• When you have many moving parts, many unknowns, consider collaborating on a Fail-Fast strategy so you can get more feedback, information and data to inform plans, processes, product definitions, risk assessments, etc.,
  • Clearly defining processes helps manage performance, feedback and results and helps to optimize the flow and integration across individuals, teams, and customers.

Engaging and Mobilizing Leaders at All Levels Facilitates the Visioning, Planning and Execution Process

  • Strategically communicating the value, the risks, the opportunity helps build engagement for stakeholders across the value chain.

The bottom line is that the agile mindset helps leaders at all levels and their teams and organizations be more innovative, more progressive, more successful.

Expanding Your Circle of Influence

May 14, 2021

InfluencePanel2.png

FountainBlue’s May 14 When She Speaks women in leadership series program, on the topic of ‘Expanding Your Circle of Influence’. Please join me in thanking our hosts at Oracle and our esteemed panelists. 

We were fortunate to have such a fun and influential set of panelists for this afternoon’s panel discussion. They represented an assortment of companies, roles and backgrounds, but they had much in common:

  • They humbly shared their stories of how they grew their influence.
  • They ‘switched lanes’ frequently, sometimes by designed and embraced each change in role, title, function and geography as learning opportunities.
  • They cherished the opportunities both to learn and grow themselves, but also to spread the knowledge and success to others, paying it forward.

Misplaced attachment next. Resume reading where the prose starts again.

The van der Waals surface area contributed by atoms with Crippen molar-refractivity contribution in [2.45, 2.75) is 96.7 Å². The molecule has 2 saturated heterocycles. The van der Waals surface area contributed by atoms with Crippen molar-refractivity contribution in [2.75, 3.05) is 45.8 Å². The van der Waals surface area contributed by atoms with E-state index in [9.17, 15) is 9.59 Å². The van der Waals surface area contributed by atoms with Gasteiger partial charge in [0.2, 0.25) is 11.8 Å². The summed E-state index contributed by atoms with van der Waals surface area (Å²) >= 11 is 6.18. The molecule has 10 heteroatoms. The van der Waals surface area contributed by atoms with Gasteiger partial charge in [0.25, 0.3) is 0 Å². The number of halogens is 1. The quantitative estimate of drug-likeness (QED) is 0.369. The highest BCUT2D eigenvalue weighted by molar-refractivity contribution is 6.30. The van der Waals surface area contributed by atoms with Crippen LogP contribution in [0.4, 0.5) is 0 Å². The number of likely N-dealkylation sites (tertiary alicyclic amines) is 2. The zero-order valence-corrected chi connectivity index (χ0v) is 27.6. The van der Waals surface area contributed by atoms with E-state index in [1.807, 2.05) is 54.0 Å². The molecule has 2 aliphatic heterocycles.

They are movers and shakers who are also easily moved and shaken as they navigate their lives and careers. Below is a compilation of their advice regarding expanding your influence.

Know Yourself

  • Be clear on what you’d like to influence and why that matters to you, to others, to the team, to the organization, to the world.
  • Be self-aware enough to know what you’re good at, where you need to grow, how you’re coming across to others.
  • Be authentic and sincere and uniquely you – embrace your personal style of influence.

Stretch Yourself

  • Dare to be influential, even if if’s not your job, not your role.
  • Be gentle with yourself when mistakes happen – they are the best learning opportunities. 
  • Be open and curious when others disagree with you, for it’s a learning opportunity.
  • Invite and learn from feedback.

Be Strategic

  • Take the opportunity to influence projects you’re targeting, but also be open to influencing projects others ask you to influence.
  • Consistently align your thinking, with your speaking and actions, and ensure that all are in alignment with the corporate/team/industry objectives.
  • Invite participation and engagement rather than commands and instructions.